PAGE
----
Flex hours. Increased wages. Longer contracts. Education pay. Housing allowance. Breakfast and lunch. Welcome to the new world of temporary employment in Canada’s booming West.
“It’s an employee-driven market,” said Chris Roach, a principal at staffing firm Cadre in Calgary and national president of the Association of Canadian Search, Employment and Staffing Services. “You have to be competitive.”
Faced with surging, seemingly unstoppable business opportunities, a high employment rate and a labour shortage, more and more Western companies are turning to contract workers to fill their staffing requirements.
“There are lots of opportunities with companies that are expanding or have projects on the go,” said Ashleigh Demulder, Calgary branch manager of financial staffing services at Robert Half Canada. “Maybe they didn’t have the budget for it a couple of years ago, but it’s a sign of the times.”
And because work is so project-based, it’s “much more economical and less administrative” to have someone on contract through an agency for a year or two rather than having to hire full-time staff and laying them off at the end, said Dan Luft, vice-president of Manpower Alberta.
That means contracts are getting longer, too.
“We don’t do a lot of work that’s one week or a couple of days,” Luft said. Contracts are for nine months or even years, he added.
Few of Demulder’s group of accounting, finance, administrative and management workers are placed for one- or two-day projects anymore.
“We’re actually placing them as the interim solution while companies are doing their full-time (employee) search,” she said. The labour shortage means it’s taking longer than the standard two weeks to find replacement workers — now it’s more like five or six weeks. “That’s why there’s such a demand for temps.”
The type of work available in the hot Western market also increases the necessity for contract employees, said Luft.
“In this world of oil and gas, there can be a tendency to have more injuries when working on construction and heavy equipment,” he said. Injuries not only take down employees, but create increased costs with the workers’ compensation board. Temp and contract workers mean flexibility for the employer, “and all the risk is on us.”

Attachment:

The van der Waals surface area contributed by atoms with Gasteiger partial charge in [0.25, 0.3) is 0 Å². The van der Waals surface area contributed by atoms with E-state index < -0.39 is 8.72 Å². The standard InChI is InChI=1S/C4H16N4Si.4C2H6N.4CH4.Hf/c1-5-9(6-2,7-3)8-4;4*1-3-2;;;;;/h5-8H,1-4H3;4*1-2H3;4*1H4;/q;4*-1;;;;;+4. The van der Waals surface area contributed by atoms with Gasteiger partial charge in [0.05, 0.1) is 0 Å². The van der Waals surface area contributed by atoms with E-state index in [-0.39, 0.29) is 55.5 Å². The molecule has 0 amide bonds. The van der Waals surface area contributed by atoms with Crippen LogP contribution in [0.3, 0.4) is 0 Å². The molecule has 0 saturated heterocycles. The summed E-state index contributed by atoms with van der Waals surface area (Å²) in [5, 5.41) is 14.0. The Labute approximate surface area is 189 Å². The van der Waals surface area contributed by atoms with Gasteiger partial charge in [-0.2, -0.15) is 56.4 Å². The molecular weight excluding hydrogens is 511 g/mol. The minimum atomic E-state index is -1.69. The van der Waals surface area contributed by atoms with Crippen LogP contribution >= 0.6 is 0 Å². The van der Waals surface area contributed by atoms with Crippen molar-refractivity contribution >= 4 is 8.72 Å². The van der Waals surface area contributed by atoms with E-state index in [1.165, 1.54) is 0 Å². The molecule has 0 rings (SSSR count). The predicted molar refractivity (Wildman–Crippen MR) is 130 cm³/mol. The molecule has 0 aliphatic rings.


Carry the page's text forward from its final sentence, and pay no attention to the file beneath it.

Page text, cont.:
Not only are the contracts longer, but more and more temps are being offered full-time jobs when their contracts are up, Luft said. Around 70 to 80 per cent of his employees become permanent hires at the end of the placements, a number that was lower before the boom.
In order to woo employees, companies are offering previously unheard of incentives. If the engineers Roach places bring their spouses west, many companies will help them find work.
“It’s a value-added service to help them find jobs,” he said. “You don’t just look at the employment situation, but also the family situation.”
That’s why flexible hours is a big bonus Demulder sees, along with companies helping fund continuing education.
Because parking is at such a premium in cities, some businesses are dishing out transportation allowances or transit passes, she added. Luft cited stock options, referral payouts, living allowances, company cars — even hot meals — as bonuses he’s seen.
And even if you get employees, it doesn’t mean they’ll stay for long.
“Getting (them) into the assignment is first, retaining them is second,” Roach said. “You have to get them to stay on assignment and keep them happy. Because they’re probably getting solicited by other companies to take other opportunities.”
“There’s competition in pay rates and employers,” he said. “Somebody will say, ‘I’ll pay you a dollar more an hour.’ And (employees) will jump around.”
So companies offer completion bonuses, some paid quarterly or after a certain number of hours, he said.
The Western boom is drawing people from all over the country, but hitting the Maritimes the hardest. There, Manpower says 30 per cent of companies will be hiring in the next quarter to combat what Roach calls “the drain from east to west.”
“We’re finding it more difficult,” said Jim Wilson, president of Staffing Services Canada in Halifax. “But I’ve repatriated some good folks who have left the Maritimes. Eighty-five per cent of those people will want to return one day.”
Heading to hot job markets is a great money grab in the short term, Wilson said, but it becomes difficult when faced with time away from families, inflated housing and living costs.
He said career fairs are targeting Western contract jobs for everything from accountants and engineers to cashiers and waitresses.
“It’s harder to find a good receptionist right now than it is to find some senior level people,” Demulder said, while Luft knows of receptionists who are pulling in $80,000. Some restaurants are only open for dinner because there are no staff for other shifts. Fast food restaurants such as Tim Hortons and Wendy’s — with their small profit margins — are shutting down because they can’t afford the wages, Luft said.
That’s because the cost of living is astronomical, Roach said. There’s fledgling infrastructure, cramped living conditions in hotels or camps and often time away from family.
“But it’s not all doom and gloom,” Luft said. “Sometimes (labour) shortages are good things, too.”
Other sectors of the contract employee market are thriving with the increased demand, Luft said. Baby boomers are coming out of retirement and making a ton of cash, while Aboriginals and disabled workers are finally being recognized as excellent employees.
“I don’t see an end (to this) in the foreseeable future,” Roach said.
Carly Foster is an Ajax Ont.-based freelance writer.